Prof Smieja refers to this as vertical mentoring. Another type of mentoring, horizontal mentoring, involves communication between women in all disciplines. So all of the senior women from all the different disciplines will come together and discuss issues such as why there are more women in biology, and why that particular discipline has been successful in increasing their numbers.
One of the challenges Prof Smieja thinks she will face is trying to convince the women that this project is different from other research that have been done. “[These women] are so used to having to do so much to prove themselves. They just need to be themselves [for this project], and commit to having a relationship with others.”
This project is expected to help women in STEM across all career stages and disciplines gain advancement in their careers through peer-mentoring. Prof Smieja hopes that by creating alliances, women will feel less alone.
“I hope that this type of networking…primarily peer-mentoring, will be one of the things that we can do to make the environment less chilly, and make it empower women more to stay in academics and advance their careers.”
To hear more from Prof Smieja, watch the video below:
“When I was married, one pressure that I faced was the fact that as a new tenure-track faculty member, I often needed to work late,” begins Catrina Hamilton-Darger, assistant professor of Physics and Astronomy at Dickinson College in the US. “Most of that was because I was teaching and advising during the day, so the only time I could really prepare for my classes was outside of my time at school.
“This, of course, interfered greatly with my time with my husband,” she says. “He was not in academia, and therefore didn’t have a complete understanding of what all my job entailed.”
Catrina’s experience has been an ordeal faced by many women pursuing a career in science. Many of these women are often diverted or “leak” from the pipeline of science because of marriage and motherhood.
According to a 2010 study carried out by researchers of University of California, Berkeley, women in the sciences who are married with children are 35 percent less likely to enter a tenure track position after receiving a Ph.D. than married men with children – and 27 percent less likely than their male counterparts to achieve tenure upon entering a tenure-track job.
The study also found that single women without young children are slightly more successful than married women with children in achieving tenure.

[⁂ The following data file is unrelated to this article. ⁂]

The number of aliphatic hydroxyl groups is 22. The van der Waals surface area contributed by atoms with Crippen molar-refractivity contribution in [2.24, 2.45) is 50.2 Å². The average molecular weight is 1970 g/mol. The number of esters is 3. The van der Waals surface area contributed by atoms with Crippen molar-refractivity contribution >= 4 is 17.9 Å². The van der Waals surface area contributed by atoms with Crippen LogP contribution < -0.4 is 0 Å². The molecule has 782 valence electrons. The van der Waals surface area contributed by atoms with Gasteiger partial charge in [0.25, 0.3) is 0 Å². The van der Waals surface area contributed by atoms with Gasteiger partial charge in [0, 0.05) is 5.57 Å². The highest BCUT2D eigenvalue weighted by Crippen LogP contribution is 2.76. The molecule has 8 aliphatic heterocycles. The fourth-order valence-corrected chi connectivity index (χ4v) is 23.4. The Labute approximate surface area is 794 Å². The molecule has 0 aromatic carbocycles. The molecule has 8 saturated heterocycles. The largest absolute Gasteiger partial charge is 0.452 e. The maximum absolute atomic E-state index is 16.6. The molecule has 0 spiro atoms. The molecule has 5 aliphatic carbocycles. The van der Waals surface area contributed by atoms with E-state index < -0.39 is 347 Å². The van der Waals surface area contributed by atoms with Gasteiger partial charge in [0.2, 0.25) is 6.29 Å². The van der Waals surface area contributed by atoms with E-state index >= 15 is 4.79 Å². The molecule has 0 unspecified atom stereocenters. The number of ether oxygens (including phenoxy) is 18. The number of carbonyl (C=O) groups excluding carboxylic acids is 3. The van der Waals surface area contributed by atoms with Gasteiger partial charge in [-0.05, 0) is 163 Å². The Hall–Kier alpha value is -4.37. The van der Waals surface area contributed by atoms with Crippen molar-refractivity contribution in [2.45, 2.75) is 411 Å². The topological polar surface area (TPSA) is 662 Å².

Another science survey carried out by Association for the Advancement of Science (AAAS) revealed that 61 percent of female respondents were struggling to balance their personal lives and their career.
The roles of women in the family also makes them caregivers and homemakers, making it hard for them to cope with their academic career pressure. At times that leaves them having to choose between career and family. “I opted to not apply for observing time in Chile (I’m an astronomer) because I wasn’t sure that I would be able to find a way to pump my breastmilk while I was traveling,” Catrina says.
“I actually gave up one whole year of observing time to make sure that I was able to nourish my daughter in the best way,” she adds.
To seal the leak and help women have a balance between work and family can be done. Universities need to put in place family responsive policies, benefits and resources. Various child care support should also be in place to help out.
“Before you choose a graduate school, postdoc or faculty position, find out what the policies and practices are at that institution around these family-formation issues,” said Jennifer Sheridan, the executive and research director of Women in Science and Engineering Leadership Institute (WISELI).
Governments can also help, by introducing policies that help women achieve equal access to education at all levels.
There is a federal government law in US, Title IX of the Education Amendments of 1972, which prohibits sex discrimination in education programs and activities that receive federal financial assistance.
To ensure compliance with the law institutions receiving federal funds must evaluate their policies to fight against sex discrimination.